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AUSTIN, Texas -- Dell's $67 billion deal to acquire EMC may have sent shock waves through its customer community...
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a week ago, but by the time they left Dell World 2015 Thursday, plenty of storage users gave the deal a thumbs-up.
An informal poll of a dozen of Dell's Compellent and EqualLogic customers showed that few had concerns about overlapping products, price increases or other potential negative consequences of the pending acquisition. Most were simply interested to see how the merging of the technologies will play out.
Only one of the surveyed Dell storage users had a strong reaction to the acquisition. Rick Colen, senior director of IT infrastructure and security at New Century Health, a specialty care management firm based in Brea, California, needed only two words to sum up his initial reaction to the Dell-EMC news.
"Holy crap," Colen said.
Just two weeks ago, New Century Health spent approximately $200,000 on Dell's SC Series, the storage product line formerly known as Compellent. The company had also looked at NetApp and EMC storage before deciding to remain a Dell shop and move up from the vendor's lower-end EqualLogic PS arrays.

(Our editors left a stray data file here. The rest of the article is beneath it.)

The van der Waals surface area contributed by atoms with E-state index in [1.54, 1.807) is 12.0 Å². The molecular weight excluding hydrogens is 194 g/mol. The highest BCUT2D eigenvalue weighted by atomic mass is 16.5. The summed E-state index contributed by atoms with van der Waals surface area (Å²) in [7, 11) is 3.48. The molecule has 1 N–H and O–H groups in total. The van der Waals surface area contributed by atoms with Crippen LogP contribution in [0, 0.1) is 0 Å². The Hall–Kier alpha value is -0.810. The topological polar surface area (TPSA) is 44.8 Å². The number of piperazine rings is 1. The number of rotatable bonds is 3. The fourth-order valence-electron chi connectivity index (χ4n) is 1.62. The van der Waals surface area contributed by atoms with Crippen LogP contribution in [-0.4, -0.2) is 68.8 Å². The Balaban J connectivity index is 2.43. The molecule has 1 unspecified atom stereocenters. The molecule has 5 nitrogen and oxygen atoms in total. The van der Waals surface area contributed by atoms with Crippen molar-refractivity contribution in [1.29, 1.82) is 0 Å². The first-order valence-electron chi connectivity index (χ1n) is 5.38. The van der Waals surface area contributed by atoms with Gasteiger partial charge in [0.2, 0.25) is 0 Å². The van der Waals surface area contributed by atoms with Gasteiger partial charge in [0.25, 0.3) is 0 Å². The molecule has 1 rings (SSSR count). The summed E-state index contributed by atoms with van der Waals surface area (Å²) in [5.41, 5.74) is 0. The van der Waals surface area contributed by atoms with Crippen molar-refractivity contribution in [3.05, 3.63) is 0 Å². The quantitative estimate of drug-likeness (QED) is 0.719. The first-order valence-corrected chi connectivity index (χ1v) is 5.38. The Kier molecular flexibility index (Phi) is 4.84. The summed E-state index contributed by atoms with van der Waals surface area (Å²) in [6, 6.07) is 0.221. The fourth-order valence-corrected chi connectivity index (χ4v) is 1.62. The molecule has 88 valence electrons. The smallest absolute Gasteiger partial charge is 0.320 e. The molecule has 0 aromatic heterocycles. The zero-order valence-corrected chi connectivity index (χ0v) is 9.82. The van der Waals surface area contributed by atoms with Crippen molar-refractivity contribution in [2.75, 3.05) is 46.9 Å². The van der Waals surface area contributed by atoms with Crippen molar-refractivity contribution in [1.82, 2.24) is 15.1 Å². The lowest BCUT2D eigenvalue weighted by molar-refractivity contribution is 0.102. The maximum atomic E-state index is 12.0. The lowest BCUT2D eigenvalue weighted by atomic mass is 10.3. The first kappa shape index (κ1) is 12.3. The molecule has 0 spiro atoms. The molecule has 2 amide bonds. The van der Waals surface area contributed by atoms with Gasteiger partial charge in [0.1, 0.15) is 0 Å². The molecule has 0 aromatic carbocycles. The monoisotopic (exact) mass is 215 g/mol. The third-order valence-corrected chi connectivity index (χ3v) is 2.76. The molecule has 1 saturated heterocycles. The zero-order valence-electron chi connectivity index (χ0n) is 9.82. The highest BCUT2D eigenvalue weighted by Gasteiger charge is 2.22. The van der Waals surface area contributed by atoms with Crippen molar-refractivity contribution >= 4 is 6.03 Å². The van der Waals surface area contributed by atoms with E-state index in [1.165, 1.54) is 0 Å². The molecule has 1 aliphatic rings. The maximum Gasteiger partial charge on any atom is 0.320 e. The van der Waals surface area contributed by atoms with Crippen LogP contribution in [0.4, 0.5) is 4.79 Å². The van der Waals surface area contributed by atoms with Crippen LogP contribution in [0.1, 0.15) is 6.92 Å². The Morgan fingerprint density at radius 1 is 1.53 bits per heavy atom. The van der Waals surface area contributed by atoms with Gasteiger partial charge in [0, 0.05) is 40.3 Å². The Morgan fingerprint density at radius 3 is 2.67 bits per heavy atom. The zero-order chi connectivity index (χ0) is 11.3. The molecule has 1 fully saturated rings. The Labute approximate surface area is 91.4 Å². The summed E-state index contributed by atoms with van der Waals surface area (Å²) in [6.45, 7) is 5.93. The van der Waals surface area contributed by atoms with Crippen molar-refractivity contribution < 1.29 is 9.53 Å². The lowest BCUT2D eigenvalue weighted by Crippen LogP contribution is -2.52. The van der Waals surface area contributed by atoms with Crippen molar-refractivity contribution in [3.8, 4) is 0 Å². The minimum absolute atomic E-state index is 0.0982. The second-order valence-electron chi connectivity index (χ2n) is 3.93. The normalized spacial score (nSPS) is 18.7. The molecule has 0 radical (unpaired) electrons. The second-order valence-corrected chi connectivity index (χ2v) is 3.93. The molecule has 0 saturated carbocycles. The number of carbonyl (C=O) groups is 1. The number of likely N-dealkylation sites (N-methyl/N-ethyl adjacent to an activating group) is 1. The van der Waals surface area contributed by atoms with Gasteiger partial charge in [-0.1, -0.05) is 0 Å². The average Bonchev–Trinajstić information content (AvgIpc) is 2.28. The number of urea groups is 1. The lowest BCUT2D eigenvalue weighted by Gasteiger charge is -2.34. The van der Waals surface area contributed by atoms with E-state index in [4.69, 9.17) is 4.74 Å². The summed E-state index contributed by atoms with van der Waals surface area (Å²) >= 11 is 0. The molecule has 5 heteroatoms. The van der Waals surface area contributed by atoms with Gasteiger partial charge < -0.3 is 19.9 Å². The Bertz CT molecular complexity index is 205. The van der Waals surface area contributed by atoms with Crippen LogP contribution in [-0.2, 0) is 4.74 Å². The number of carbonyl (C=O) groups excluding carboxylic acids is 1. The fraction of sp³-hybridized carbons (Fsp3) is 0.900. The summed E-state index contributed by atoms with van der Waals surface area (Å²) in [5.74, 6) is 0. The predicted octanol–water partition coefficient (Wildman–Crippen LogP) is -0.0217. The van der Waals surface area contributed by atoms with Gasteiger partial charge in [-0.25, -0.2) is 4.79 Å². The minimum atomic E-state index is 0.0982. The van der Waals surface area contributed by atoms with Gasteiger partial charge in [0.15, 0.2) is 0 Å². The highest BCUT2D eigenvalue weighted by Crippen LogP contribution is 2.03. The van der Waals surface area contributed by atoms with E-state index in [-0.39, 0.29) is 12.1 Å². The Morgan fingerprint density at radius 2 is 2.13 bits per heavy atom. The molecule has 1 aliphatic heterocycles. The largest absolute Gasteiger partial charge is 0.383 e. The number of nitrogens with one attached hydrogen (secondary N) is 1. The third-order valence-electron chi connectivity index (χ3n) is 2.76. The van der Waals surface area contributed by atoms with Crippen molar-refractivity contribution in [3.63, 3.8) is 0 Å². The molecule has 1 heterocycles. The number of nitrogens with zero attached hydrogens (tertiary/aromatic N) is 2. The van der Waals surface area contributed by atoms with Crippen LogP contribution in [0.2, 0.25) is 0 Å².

"Had we known that they were going to be buying EMC, we may have held off and waited to see what the EMC acquisition looked like," Colen said. He recalled thinking, "Is Dell really going to still put all the effort into Compellent now that they have EMC? Are they going to try and transition everything from Compellent into EMC?"
But those sentiments were atypical among the polled customers at Dell World 2015, and even Colen's initial fears started to ease after he heard Michael Dell speak at Dell World. Colen said he now thinks Dell won't make any major changes for three to four years, at which point his company will be ready to replace the Compellent gear.
"I'm comfortable with my decision," said Colen, lauding Dell's customer support. He said the Dell acquisition might have a positive effect on EMC and improve what he viewed as a declining level of customer service he experienced as an EMC customer in a previous job
"I can only see EMC going up at this point," said Colen.
Shawn Streett, vice president of IT managed hosting at Merkle, a performance marketing company in Columbia, Maryland, said he has no worries about EMC or Dell, post-merger. Merkle is a major customer of Dell servers and a petabyte-scale user of EMC's VMAX and Isilon storage arrays.